Washington, June 8: North Korea has confirmed to the US its willingness to denuclearise, Secretary of State Mike Pompeo said today, asserting that President Donald Trump will not stand by a "bad deal" in his summit with Kim Jong-un in Singapore next week. Any deal reached as a result of the meeting between Trump and the North Korean leader Kim would be brought before the Congress for its stamp of approval so that it cannot be reversed by any future administration, said Pompeo, who is spearheading the American efforts for talks with Pyongyang.
"The United States and North Korea have been holding direct talks in preparation for a summit, and North Korea has confirmed to us its willingness to denuclearise," he told reporters at a White House news conference. Noting that a comprehensive whole-of-government effort in support of Trump's upcoming summit was underway, Pompeo said a White House and State Department-led advance teams were finalising logistical preparations and will remain in place in Singapore until the summit begins.
Trump continues to follow every development closely and is getting daily briefings from his national security team, he said. The fact that the two leaders are coming to the table shows that they are very serious, Pompeo said, noting that the diplomatic model that they have used to date is different from past efforts. The efforts give them hope that they can find real success where past efforts have fallen short, he added.
Pompeo said Trump was hopeful, but he is also going to the summit with his eyes wide open. "We've seen how many inadequate agreements have been struck in the past. You can be sure that President Trump will not stand for a bad deal," he said. "The US has been clear, time and time again, that complete, verifiable, and irreversible denuclearization of the Korean Peninsula is the only outcome that we will find acceptable," Pompeo said.
Trump, he said, recognises that North Korea has great potential, and he looks forward to a day when sanctions on it can begin to be removed. However, that cannot happen until the Pyongyang completely and verifiably eliminates its weapons of mass destruction programs, he reiterated. Pompeo said Trump and Kim will certainly also discuss security assurances for North Korea, establishing a peace regime and improving relations between the two countries.
"Until we achieve our goals, the measures that the world, alongside the US has put on the regime will remain. In the event diplomacy does not move in the right direction, these measures will increase. Throughout the entire process, the United States has been unified with Japan and South Korea in response to the threats from North Korea," he said. Trump has been, and continues to be, committed to ridding the US and the world of threats posed by North Korea's weapons of mass destruction and ballistic missile programmes, he said.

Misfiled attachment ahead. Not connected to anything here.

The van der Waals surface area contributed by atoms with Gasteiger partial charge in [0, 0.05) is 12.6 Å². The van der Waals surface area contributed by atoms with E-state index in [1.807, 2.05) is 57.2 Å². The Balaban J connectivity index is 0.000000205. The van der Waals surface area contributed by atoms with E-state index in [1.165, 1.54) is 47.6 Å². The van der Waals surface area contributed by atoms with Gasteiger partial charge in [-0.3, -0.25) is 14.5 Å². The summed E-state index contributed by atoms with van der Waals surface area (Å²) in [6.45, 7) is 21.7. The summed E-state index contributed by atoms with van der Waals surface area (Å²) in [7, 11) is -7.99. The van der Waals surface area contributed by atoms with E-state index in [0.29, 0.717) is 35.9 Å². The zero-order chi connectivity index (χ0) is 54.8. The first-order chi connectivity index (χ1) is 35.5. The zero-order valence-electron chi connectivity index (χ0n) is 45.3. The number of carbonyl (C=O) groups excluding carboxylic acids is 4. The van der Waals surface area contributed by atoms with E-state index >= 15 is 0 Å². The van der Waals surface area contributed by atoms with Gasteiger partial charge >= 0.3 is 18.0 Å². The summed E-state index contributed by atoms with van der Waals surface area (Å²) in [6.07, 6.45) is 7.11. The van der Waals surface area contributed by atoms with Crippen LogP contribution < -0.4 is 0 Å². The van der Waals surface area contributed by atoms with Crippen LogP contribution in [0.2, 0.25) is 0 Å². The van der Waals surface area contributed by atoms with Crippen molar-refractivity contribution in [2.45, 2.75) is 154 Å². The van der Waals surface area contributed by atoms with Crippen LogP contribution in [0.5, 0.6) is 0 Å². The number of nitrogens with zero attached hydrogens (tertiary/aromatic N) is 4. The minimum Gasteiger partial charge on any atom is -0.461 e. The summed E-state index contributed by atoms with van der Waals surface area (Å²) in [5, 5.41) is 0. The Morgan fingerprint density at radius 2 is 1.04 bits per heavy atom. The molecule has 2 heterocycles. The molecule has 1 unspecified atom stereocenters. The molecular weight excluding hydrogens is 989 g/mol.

"These programmes threaten our homeland, our allies and partners, and the broader non-proliferation regime. North Korea's past activities also make clear that it is proliferation to other actors that creates a risk, in addition to the primary risks. It has supporting infrastructure that is also of concern," he said. Pompeo, who has met Kim twice in the recent past, said the North Korean leader was very capable of articulating the things that he was prepared to do, presents clearly the challenges that they all have to overcome.
"It's why the two leaders are meeting. It's the opportunity to lay those out clearly between the two leaders so that we can see if we can find a path forward together that achieves the outcomes that both countries want," he said. "He (Kim) has indicated to me, personally, that he is prepared to denuclearise; that he understands that the current model doesn't work, that he's prepared to denuclearise. He understands that we can't do it the way we've done it before -- that this has to be big and bold, and we have to agree to making major changes," he said.
"We can't step through this over years, but rather need to acknowledge it will take some amount of time, that this doesn't happen instantaneously. But that the model for succeeding -- security assurance; and political normalization; and denuclearisation completely, verifiably, and irreversibly -- for that to take place, we've got to make bold decisions," Pompeo said. Leading the American efforts in negotiating with the North Koreans, he said the US is making progress, inch by inch. "We are going to travel there," the US Secretary of State said.
Asserting that the approach that Trump was taking is fundamentally different, the top American diplomat said in the past, there have been months and months of detailed negotiations, and it "got nowhere". "This has already driven us to a place we've not been able to achieve before," he said. Pompeo said the Trump administration is hoping to submit a document that Congress would give currency and strength and elongation to the process so that when administrations do change, as they inevitably do, Chairman Kim will have comfort that American policy will continue down the same path.
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